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As a general rule, security through obscurity is very bad and security and obscurity is still bad. This is because cypher = AES(plaintext) is already very secure. There is no need to add a custom layer on top of this, and more code means more bugs.

However, what about the biggest weakness of security: users and their passwords? We have password reuse, weak passwords, passwords stored as plaintext, keystroke loggers, and more. Security measures to strengthen passwords (two-factor, password requirements, 3-try lockouts, education, captchas, forced changes, etc) trade away usability for security and so should be deployed only when necessary.

Tricking the bots

There are web-crawlers which scrape usernames and guess common passwords (or stolen passwords). So what are potential ways to confuse the bots?

  1. Change the words. Change "login" to something like "welcome" or combine image letters and text letters next to each-other. Add honeypot links to trap the bots.

  2. Have the client preform a minor Javascript proof-of-work to obtain a credential-specific hash. Bots would have to both know to run the code and submit a proof-of-work for each guess which would get expensive. Both the password and hash are encrypted when sent to the server, of course.

  3. Use browser fingerprinting. This is a cat-and-mouse game but any reduction in bot attacks is welcome. There is risk of eliminating "correct" browsers.

The goal is to use obscurity to reduce the number of attacks and to reduce DDoS loads. The industry standard web protocols and algorithms will not change. Is such anti-bot obscurity a good auxiliary defense?

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    So your question essentially is "How can I prevent crawling through bots/automated attacks in general?" Commented Nov 9, 2022 at 23:27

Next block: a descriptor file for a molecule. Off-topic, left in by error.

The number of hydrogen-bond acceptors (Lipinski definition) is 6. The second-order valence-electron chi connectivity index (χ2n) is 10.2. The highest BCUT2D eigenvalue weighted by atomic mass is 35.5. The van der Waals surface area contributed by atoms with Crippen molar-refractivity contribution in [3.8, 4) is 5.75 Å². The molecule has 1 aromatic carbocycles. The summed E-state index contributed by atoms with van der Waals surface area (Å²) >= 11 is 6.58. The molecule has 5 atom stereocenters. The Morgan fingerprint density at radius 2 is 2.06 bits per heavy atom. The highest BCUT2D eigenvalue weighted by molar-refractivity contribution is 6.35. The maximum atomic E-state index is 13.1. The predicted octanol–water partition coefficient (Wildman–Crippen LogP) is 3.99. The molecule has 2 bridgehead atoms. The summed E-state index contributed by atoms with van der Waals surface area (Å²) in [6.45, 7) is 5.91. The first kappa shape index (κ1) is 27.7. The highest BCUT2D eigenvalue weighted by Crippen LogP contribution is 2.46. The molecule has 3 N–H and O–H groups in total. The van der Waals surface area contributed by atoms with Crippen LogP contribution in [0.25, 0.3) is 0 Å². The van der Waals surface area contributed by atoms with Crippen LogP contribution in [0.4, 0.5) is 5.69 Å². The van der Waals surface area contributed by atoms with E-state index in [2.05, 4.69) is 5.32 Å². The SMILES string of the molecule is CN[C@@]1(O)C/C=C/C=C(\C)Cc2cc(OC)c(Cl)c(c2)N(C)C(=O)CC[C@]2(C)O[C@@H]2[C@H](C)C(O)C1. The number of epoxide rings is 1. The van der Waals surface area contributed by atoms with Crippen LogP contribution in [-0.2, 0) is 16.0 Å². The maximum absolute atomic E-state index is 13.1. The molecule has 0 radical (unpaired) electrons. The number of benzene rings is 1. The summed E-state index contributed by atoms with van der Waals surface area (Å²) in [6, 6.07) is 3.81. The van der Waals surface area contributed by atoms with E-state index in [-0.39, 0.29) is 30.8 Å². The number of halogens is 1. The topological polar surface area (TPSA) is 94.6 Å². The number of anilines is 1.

• 4) don't allow weak passwords 5) don't allow passwords at all Commented Nov 10, 2022 at 12:45
  • Google's recaptcha has bot-detection: google.com/recaptcha/about There is also Cloudflare which has a very good bot-detection feature: cloudflare.com Commented Nov 15, 2022 at 21:35

2 Answers 2

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So what are potential ways to confuse the bots?

Wrong question.

If your web application lets a bot do brute-force attacks, your web application is broken.

Do what Unix login has been doing since the dark ages: Slow down repeated login attempts. Adding just 1 cumulative second to each attempt after the 3rd will barely ever be noticed be regular users, but trying out the most common 1000 passwords now suddenly takes almost a week.

If you combine that with a simple blacklist to ensure that your users can't choose any of the top 1000 (or 2000 or 5000) passwords, you almost guarantee that the bot will also waste that week for nothing.

Or you could simply blacklist any IP for an hour after 10 failed attempts, and a day (or a call to support) after 20 failed attempts. Again, regular users will only very rarely be impacted, in if so it will be an inconvenience rather than a complete block. But trying out 1000 passwords now takes close to two months.

Plus, of course, you simply shouldn't allow 1000 attempts on a password at all. Force a password change through 2FA or another secure channel you have with the actual user after 100 failed attempts.

The only thing that's left for the bot now is to slow down so much that he tries inbetween successful user login attempts so the clock is always reset. That'll take him weeks, months or years depending on the password quality. Here's one of the rare use cases were forcing a password change every 3 months or so is actually useful, because then the bot can never now if the password isn't something he already tried last week.

The goal is to use obscurity to reduce the number of attacks and to reduce DDoS loads.